Defensive effort fuels Florida run

Billy Donovan used his plan to perfection. Facing a young Kansas team starting four freshmen for the first time in school history, the Florida head coach wanted to throw everything he had at the Jayhawks on the defensive end of the floor. The Gators flipped between 1-3-1 and 2-3 zones while stifling the Kansas offense and eventually securing a 67-61 win over the Jayhawks.

"Playing against us, there's a lot you have to get ready for," Billy Donovan said.

Florida mixed in some of its man-to-man defense in the early going before the zone wreaked the havoc necessary to get into a comfortable lead. Kansas took a 10-3 lead after Frank Mason hit a three-pointer with 15:55 left in the first half. It was the last time the Jayhawks scored for 8:43 on the clock.

By the time Kansas got on the board next on a layup by Perry Ellis with 7:12 left to play in the first half, the Gators had already sprinted off to a 24-12 lead thanks to a 21-0 run. But it was fueled on the defensive end of the floor.

"We went big, and we tried to play the passing lanes," Dorian Finney-Smith said. "We got deflections and caused them problems."

Finney-Smith was a key to it. The Gators moved him to the small forward position while moving Casey Prather to shooting guard. In the 1-3-1, Donovan pushed Prather to the top of it, using his length to limit passing lanes and make it tough on a Kansas team without an experienced point guard.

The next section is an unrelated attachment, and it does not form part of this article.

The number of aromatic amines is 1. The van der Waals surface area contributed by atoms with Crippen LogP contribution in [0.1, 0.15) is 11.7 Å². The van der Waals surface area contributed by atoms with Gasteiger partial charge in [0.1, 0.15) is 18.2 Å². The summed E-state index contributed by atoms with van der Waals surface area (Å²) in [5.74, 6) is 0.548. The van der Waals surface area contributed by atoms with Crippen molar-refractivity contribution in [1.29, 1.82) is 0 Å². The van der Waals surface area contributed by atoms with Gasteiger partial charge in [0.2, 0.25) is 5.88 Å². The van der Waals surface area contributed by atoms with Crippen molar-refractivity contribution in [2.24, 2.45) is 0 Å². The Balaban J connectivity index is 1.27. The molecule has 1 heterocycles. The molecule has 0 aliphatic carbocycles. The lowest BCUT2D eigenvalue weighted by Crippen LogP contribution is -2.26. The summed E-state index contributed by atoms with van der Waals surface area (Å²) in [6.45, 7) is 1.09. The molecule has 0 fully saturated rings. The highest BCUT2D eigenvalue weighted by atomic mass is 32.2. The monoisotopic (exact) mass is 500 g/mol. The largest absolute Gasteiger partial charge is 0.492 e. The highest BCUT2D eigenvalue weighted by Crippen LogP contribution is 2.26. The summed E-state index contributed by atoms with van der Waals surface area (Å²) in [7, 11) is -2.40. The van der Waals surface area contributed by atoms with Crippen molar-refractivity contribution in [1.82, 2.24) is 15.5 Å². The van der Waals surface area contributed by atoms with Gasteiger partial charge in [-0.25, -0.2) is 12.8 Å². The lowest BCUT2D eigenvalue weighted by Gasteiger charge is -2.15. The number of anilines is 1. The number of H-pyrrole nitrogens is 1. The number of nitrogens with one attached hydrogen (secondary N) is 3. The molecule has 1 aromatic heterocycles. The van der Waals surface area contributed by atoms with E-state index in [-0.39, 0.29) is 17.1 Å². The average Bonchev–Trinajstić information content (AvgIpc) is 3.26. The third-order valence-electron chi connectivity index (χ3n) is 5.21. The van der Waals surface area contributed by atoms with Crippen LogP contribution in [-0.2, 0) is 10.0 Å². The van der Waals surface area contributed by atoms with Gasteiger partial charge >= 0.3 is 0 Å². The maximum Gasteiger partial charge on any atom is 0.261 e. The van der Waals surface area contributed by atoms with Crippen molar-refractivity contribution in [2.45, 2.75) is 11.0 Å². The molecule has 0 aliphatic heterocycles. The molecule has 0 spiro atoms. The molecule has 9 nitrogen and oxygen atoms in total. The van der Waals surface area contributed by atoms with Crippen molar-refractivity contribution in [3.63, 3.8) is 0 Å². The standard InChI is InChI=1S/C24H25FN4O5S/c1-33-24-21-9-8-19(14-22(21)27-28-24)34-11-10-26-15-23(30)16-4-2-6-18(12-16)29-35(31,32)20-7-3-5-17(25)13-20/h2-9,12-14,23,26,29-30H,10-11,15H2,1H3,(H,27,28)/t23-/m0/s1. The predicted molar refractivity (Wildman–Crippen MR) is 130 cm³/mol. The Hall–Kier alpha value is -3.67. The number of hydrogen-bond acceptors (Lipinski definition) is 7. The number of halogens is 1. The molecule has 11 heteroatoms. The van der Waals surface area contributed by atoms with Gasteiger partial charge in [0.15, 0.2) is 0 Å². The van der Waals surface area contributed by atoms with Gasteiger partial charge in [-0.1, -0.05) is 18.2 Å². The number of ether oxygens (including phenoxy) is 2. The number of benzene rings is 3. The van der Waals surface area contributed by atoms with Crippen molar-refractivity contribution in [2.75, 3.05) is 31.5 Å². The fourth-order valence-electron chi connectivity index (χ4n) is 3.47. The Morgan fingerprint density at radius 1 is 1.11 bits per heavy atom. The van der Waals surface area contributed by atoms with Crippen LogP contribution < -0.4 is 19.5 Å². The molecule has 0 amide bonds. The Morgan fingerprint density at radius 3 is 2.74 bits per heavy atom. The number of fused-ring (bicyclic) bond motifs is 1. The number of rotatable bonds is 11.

Finney-Smith keyed the zone

Scottie Wilbekin was at the bottom of the 1-3-1 zone, using his speed to run sideline-to-sideline if necessary to defend the perimeter. It worked to perfection, exactly the way Donovan thought it would after watching film on Kansas. The Gators went away from it later in the first half because of some foul trouble, but the damage was already done with Florida boasting a double-digit lead.

"When we went big at one point with a 1-3-1 zone, I thought that kind of opened up the game for us a little bit," Donovan said. "Our zone was good. I think the difference in the game was we forced a lot of turnovers tonight."

Florida forced 24 turnovers on the night, the most forced by the Gators this season. The season high of turnovers for Kansas in previous games this year was 16 and the Gators forced that by halftime. Meanwhile, Florida turned the ball over a season-low eight times. The Gators outscored Kansas 28-4 in points off turnovers.

"I think it was important," Wilbekin said. "I think it spurred our run in that first half. They were flustered and didn't really know what to do."

Donovan went back to the 2-3 zone to start the second half since Frazier, Prather and Wilbekin went into halftime with two fouls. It allowed Kansas to get back into the game, cutting the Florida lead to nine points with 14:04 left to play before Donovan went back to mixing defenses like usual.

Against a youthful Kansas team with plenty of talent, it was the experience and length of the Florida defense that served as the difference.

"I think it was difficult for them to throw the ball over and around our guys," Donovan said. "Our length I think caused some issues for them."


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